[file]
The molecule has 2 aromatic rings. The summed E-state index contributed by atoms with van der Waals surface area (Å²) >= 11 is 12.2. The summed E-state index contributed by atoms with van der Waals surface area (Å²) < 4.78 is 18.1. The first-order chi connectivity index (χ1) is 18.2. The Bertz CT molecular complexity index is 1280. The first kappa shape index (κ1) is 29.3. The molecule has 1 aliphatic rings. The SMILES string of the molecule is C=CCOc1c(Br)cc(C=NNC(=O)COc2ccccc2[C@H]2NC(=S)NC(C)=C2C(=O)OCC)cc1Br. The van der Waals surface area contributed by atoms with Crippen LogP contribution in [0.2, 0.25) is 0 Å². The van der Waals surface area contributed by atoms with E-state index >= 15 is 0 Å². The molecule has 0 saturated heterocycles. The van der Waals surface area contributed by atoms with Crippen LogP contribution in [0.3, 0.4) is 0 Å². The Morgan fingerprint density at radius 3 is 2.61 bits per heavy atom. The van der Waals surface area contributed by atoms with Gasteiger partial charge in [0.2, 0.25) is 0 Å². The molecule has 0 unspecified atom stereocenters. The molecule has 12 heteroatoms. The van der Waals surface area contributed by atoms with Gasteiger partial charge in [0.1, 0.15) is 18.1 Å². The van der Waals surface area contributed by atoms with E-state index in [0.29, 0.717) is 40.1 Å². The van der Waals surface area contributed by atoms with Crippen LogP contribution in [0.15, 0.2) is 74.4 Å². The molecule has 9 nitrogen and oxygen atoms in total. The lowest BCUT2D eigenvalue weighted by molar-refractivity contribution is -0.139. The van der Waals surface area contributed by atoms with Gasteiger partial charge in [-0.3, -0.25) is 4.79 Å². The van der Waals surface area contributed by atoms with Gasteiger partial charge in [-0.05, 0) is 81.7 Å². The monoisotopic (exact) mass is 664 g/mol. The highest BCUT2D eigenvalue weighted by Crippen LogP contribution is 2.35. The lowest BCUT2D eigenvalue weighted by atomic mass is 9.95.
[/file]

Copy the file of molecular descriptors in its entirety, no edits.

The molecule has 2 aromatic rings. The summed E-state index contributed by atoms with van der Waals surface area (Å²) >= 11 is 12.2. The summed E-state index contributed by atoms with van der Waals surface area (Å²) < 4.78 is 18.1. The first-order chi connectivity index (χ1) is 18.2. The Bertz CT molecular complexity index is 1280. The first kappa shape index (κ1) is 29.3. The molecule has 1 aliphatic rings. The SMILES string of the molecule is C=CCOc1c(Br)cc(C=NNC(=O)COc2ccccc2[C@H]2NC(=S)NC(C)=C2C(=O)OCC)cc1Br. The van der Waals surface area contributed by atoms with Crippen LogP contribution in [0.2, 0.25) is 0 Å². The van der Waals surface area contributed by atoms with E-state index >= 15 is 0 Å². The molecule has 0 saturated heterocycles. The van der Waals surface area contributed by atoms with Crippen LogP contribution in [0.3, 0.4) is 0 Å². The Morgan fingerprint density at radius 3 is 2.61 bits per heavy atom. The van der Waals surface area contributed by atoms with Gasteiger partial charge in [0.2, 0.25) is 0 Å². The molecule has 0 unspecified atom stereocenters. The molecule has 12 heteroatoms. The van der Waals surface area contributed by atoms with Gasteiger partial charge in [0.1, 0.15) is 18.1 Å². The van der Waals surface area contributed by atoms with E-state index in [0.29, 0.717) is 40.1 Å². The van der Waals surface area contributed by atoms with Crippen LogP contribution in [0.15, 0.2) is 74.4 Å². The molecule has 9 nitrogen and oxygen atoms in total. The lowest BCUT2D eigenvalue weighted by molar-refractivity contribution is -0.139. The van der Waals surface area contributed by atoms with Gasteiger partial charge in [-0.3, -0.25) is 4.79 Å². The van der Waals surface area contributed by atoms with Gasteiger partial charge in [-0.05, 0) is 81.7 Å². The monoisotopic (exact) mass is 664 g/mol. The highest BCUT2D eigenvalue weighted by Crippen LogP contribution is 2.35. The lowest BCUT2D eigenvalue weighted by atomic mass is 9.95.